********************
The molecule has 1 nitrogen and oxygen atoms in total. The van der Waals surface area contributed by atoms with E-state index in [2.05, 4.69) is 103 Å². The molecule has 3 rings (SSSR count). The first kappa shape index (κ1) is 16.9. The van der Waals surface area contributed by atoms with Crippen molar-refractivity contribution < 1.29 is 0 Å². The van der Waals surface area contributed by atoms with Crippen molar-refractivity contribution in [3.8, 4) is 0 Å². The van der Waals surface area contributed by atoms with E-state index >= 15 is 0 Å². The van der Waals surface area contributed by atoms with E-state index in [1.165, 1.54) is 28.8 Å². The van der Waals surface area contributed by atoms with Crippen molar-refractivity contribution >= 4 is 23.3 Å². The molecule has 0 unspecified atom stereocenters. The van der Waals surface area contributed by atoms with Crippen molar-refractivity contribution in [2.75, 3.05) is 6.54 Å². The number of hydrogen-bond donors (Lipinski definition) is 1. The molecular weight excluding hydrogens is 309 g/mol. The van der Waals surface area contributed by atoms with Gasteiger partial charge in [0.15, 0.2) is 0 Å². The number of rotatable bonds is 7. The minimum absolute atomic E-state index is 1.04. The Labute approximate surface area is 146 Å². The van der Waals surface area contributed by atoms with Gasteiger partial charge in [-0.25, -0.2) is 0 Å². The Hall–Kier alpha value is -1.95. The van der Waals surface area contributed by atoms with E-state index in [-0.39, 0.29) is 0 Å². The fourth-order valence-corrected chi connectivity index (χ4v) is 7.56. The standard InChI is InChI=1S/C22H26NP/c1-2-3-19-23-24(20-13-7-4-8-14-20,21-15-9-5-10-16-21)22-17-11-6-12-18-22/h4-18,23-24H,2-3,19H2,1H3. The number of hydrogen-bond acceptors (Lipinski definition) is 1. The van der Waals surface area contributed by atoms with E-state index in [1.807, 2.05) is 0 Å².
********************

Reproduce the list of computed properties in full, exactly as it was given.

The molecule has 1 nitrogen and oxygen atoms in total. The van der Waals surface area contributed by atoms with E-state index in [2.05, 4.69) is 103 Å². The molecule has 3 rings (SSSR count). The first kappa shape index (κ1) is 16.9. The van der Waals surface area contributed by atoms with Crippen molar-refractivity contribution < 1.29 is 0 Å². The van der Waals surface area contributed by atoms with Crippen molar-refractivity contribution in [3.8, 4) is 0 Å². The van der Waals surface area contributed by atoms with E-state index >= 15 is 0 Å². The van der Waals surface area contributed by atoms with E-state index in [1.165, 1.54) is 28.8 Å². The van der Waals surface area contributed by atoms with Crippen molar-refractivity contribution >= 4 is 23.3 Å². The molecule has 0 unspecified atom stereocenters. The van der Waals surface area contributed by atoms with Crippen molar-refractivity contribution in [2.75, 3.05) is 6.54 Å². The number of hydrogen-bond donors (Lipinski definition) is 1. The molecular weight excluding hydrogens is 309 g/mol. The van der Waals surface area contributed by atoms with Gasteiger partial charge in [0.15, 0.2) is 0 Å². The number of rotatable bonds is 7. The minimum absolute atomic E-state index is 1.04. The Labute approximate surface area is 146 Å². The van der Waals surface area contributed by atoms with Gasteiger partial charge in [-0.25, -0.2) is 0 Å². The Hall–Kier alpha value is -1.95. The van der Waals surface area contributed by atoms with E-state index in [-0.39, 0.29) is 0 Å². The fourth-order valence-corrected chi connectivity index (χ4v) is 7.56. The standard InChI is InChI=1S/C22H26NP/c1-2-3-19-23-24(20-13-7-4-8-14-20,21-15-9-5-10-16-21)22-17-11-6-12-18-22/h4-18,23-24H,2-3,19H2,1H3. The number of hydrogen-bond acceptors (Lipinski definition) is 1. The van der Waals surface area contributed by atoms with E-state index in [1.807, 2.05) is 0 Å².